Friday, March 23, 2012

“This Could Be a Bad Idea”

“5 AMS [like in amateurs] In Control. 1 Van we hope survives - 1 filmer we also hopes survives - $200 a day”
Rome Snowboards
Our son Derrek is one of the ‘5 AMS IN CONTROL’ on this Rome Snowboards road trip. The aim is to shoot some  footage for Rome’s snowboard video production team. That’s Derrek on the right.
image  This COULD be a bad idea…
Think snow.

Tuesday, March 13, 2012

Dock Visitor

This croc decided to cruise behind Jeorgia and look for small children and dogs on the dock the other day.
shelternayIMG_9294 Well, I don’t drink vodka. I went to the local hardware store yesterday to get some paint thinner. All I could see was gallon plastic jugs of it. I didn’t want that much. Then I noticed on the shelf below it were these bottles of what I assume is Russian Vodka. Each had a ‘T’ marked on the top of the cap to indicate it really wasn’t vodka, but paint thinner. Doesn’t seem like the safest way to recycle bottles and labels, even in a personal responsibility culture.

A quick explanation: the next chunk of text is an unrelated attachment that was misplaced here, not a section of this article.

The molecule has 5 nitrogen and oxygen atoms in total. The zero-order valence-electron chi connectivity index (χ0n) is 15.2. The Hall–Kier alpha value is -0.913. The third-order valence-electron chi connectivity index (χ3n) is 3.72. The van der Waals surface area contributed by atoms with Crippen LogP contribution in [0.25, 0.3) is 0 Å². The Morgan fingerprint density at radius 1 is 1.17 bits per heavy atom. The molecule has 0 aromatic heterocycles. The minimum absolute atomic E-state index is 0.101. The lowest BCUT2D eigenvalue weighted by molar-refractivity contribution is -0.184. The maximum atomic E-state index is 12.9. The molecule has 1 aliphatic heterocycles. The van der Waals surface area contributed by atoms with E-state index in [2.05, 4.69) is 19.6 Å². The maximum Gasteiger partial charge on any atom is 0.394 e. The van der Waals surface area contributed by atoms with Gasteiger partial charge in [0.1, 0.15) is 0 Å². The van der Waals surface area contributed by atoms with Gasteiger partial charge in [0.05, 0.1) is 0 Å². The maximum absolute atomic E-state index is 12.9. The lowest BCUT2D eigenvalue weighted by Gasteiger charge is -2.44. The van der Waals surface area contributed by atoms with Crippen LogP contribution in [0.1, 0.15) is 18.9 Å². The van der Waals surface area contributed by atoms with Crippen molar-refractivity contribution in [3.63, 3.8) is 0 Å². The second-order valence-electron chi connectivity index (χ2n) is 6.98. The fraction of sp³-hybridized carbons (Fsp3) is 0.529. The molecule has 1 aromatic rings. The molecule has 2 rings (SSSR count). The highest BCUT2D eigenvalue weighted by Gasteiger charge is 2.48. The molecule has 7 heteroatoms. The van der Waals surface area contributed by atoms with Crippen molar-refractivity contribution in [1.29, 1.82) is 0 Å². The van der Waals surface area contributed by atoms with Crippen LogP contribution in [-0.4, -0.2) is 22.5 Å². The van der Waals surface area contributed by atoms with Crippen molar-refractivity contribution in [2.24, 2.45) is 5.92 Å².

I have a detailed picture of the 6 inch second degree burn on my hip that I decided to censor from the blog – too ugly. Thanks to Silverdine and lots of clean wound care it is starting to look like I’ll heal back to my beautiful self. Chris is working and traveling around Malawai till the 21st.

Wednesday, March 7, 2012

Crossing the Bar

March 8th, Mike
Sunset and evening star,
    And one clear call for me!
And may there be no moaning of the bar,
    When I put out to sea.

But such a tide as moving seems asleep,
    Too full for sound and foam,
When that which drew from out the boundless deep
    Turns again home!

Twilight and evening bell,
    And after that the dark!
And may there be no sadness of farewell,
    When I embark;

For though from out our bourn of Time and Place
    The flood may bear me far,
I hope to see my Pilot face to face
    When I have crost the bar.

Alfred Lord Tennyson